March 25th, 2018, 01:38 PM #54 Senior Member   Joined: Aug 2012 Posts: 2,342 Thanks: 731 ps -- The answer is that everyone uses the Archimedean property as a shortcut to prove the density of the rationals in the reals; but the hyperreals show that the Archimedean property is not required. If you construct the reals as Dedekind cuts, you can prove the density of the rationals in the reals without the use of the Archimedean property. So my original point holds. Forget Archimedes, he has nothing to do with this.
March 25th, 2018, 01:44 PM   #55
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Quote:
 Originally Posted by Maschke You're responding to things I didn't say. You said that I didn't CARE to read your latest. I explained that it's not due to a lack of care, but rather to an EXCESS of care the last time we went around on your sliding idea. I already cared way too much.
As are you. I'm really not offended if you don't want to take a trip to idiotville with me so it's not like I would expect you to care. I'm the one who finds this goes against my intuition and am digging for something I know probably isn't there. But I'm having fun, so what's the harm?

What annoys me is for you to compare me to zylo and call me a crank. Zylo isn't a crank on things outside of Cantor's argument (as far as I know) and I am not someone who cares enough to be a crank in the first place. You're (presumably) a retired math professor or something, but I'm just a guy doing this for your amusement as much as mine (don't even think of denying that you love being the 'big man on campus' here, so you're welcome), and I'll eventually go on with my life outside of math either way.

I don't spend much time here, but you always seem to be here, so if I were to teach you something for a change, I would notice that you sitting around a math forum calling people cranks is pretty sad. There's a big beautiful world out there, so if being here is making you feel cranky, you should get out and enjoy it. My apologies if you can't for some reason.

March 25th, 2018, 01:45 PM   #56
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Quote:
 Originally Posted by Maschke ps -- The answer is that everyone uses the Archimedean property as a shortcut to prove the density of the rationals in the reals; but the hyperreals show that the Archimedean property is not required. If you construct the reals as Dedekind cuts, you can prove the density of the rationals in the reals without the use of the Archimedean property. So my original point holds. Forget Archimedes, he has nothing to do with this.
The variable $x$ in my post would contradict the Archimedean property. You keep ignoring that.

March 25th, 2018, 01:58 PM   #57
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Quote:
 Originally Posted by AplanisTophet The variable $x$ in my post would contradict the Archimedean property. You keep ignoring that.
I'm not ignoring that. I made the limited technical point that the density of the reals in the rationals does not depend on the Archimedean property, despite the fact that the Archimedean property can be used to get a short proof of density and is used that way by just about everyone.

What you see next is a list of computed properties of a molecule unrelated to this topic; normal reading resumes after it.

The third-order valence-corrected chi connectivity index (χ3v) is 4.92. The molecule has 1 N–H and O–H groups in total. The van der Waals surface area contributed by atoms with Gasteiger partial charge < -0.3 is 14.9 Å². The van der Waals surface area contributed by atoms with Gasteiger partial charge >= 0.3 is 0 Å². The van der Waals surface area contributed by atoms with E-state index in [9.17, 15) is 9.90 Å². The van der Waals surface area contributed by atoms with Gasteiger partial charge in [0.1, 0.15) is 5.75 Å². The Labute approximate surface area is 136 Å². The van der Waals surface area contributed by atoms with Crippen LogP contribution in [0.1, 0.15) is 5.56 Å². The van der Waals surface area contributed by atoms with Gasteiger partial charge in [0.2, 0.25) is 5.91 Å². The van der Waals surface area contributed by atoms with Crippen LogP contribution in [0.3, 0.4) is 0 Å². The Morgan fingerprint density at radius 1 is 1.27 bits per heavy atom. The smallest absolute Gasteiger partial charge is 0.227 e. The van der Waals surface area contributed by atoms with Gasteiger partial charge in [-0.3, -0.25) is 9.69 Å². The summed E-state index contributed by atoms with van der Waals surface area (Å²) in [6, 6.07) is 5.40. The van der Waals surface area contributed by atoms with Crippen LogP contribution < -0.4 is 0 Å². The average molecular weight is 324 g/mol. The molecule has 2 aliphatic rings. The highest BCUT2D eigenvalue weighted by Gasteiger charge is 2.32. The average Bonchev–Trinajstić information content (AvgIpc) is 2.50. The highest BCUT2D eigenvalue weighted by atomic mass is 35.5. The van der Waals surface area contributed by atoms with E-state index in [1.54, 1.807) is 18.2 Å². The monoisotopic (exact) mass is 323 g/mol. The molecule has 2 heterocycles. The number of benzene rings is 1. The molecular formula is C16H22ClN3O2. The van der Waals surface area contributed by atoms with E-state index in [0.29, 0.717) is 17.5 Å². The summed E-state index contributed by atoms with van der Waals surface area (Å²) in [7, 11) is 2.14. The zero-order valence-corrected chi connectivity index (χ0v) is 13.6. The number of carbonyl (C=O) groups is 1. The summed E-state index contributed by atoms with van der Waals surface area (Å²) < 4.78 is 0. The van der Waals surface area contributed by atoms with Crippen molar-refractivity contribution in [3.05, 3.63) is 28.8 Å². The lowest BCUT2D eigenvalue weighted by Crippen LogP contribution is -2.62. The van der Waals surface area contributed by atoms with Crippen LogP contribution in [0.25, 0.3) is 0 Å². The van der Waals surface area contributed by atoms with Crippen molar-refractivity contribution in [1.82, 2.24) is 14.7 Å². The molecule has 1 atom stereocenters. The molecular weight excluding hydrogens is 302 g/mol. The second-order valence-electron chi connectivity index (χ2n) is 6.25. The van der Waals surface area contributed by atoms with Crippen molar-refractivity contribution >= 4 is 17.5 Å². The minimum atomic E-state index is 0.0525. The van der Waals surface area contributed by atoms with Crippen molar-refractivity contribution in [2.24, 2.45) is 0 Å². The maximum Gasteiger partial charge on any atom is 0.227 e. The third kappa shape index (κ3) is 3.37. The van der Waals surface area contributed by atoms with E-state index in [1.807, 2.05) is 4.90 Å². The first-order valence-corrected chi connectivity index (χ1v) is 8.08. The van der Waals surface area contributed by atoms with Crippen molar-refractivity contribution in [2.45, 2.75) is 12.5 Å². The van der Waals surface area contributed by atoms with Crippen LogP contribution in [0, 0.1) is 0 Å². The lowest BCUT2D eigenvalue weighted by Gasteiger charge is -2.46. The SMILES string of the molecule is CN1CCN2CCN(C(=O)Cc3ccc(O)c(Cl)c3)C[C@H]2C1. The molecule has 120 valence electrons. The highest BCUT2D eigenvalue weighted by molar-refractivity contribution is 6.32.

If you have developed some argument that the Archimedean property is false in the reals, then your argument is flawed. If the existence of some number $x$ disproves the Archimedean property, then there is no such $x$.

Since I already spent a HUMONGOUS amount of time and energy working through your sliding argument in 2016, I didn't feel like doing it again. That's not ignoring you, it's simply declining to spend any more time and energy than I already have.

It's a symptom of your own narcissism that you think I'm ignoring you. Anyone who clicks on any of the many conversations I've had with you over the past two years knows that I have spent tremendous amounts of time and energy working with your ideas. Far more than anyone here or anywhere else on the Internet.

Your recent ungrateful and snide comments make me disinclined to toss any more energy down that unproductive rat hole. I really think you're playing this all wrong. You're alienating the person who's spent the most time working with you. Every time I start to get ready to work through your latest screed you toss out another gratuitous insult. You've made it impossible for me to respond to you.

Last edited by Maschke; March 25th, 2018 at 02:09 PM.

March 25th, 2018, 02:20 PM   #58
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Quote:
 Originally Posted by AplanisTophet What annoys me is for you to compare me to zylo and call me a crank.

Leave it alone dude.

I tried to explain to you that although your real analysis text uses the Archimedean property to prove the density of the rationals in the reals, that assumption is not actually necessary. I found that interesting and can't understand why you simply want to argue about stuff I stopped arguing with you about days ago, and in fact apologized for.

Last edited by Maschke; March 25th, 2018 at 02:24 PM.

March 25th, 2018, 03:05 PM   #59
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Quote:
 Originally Posted by Maschke I haven't done this for days. Why are you still going on about this? Leave it alone dude.

Quote: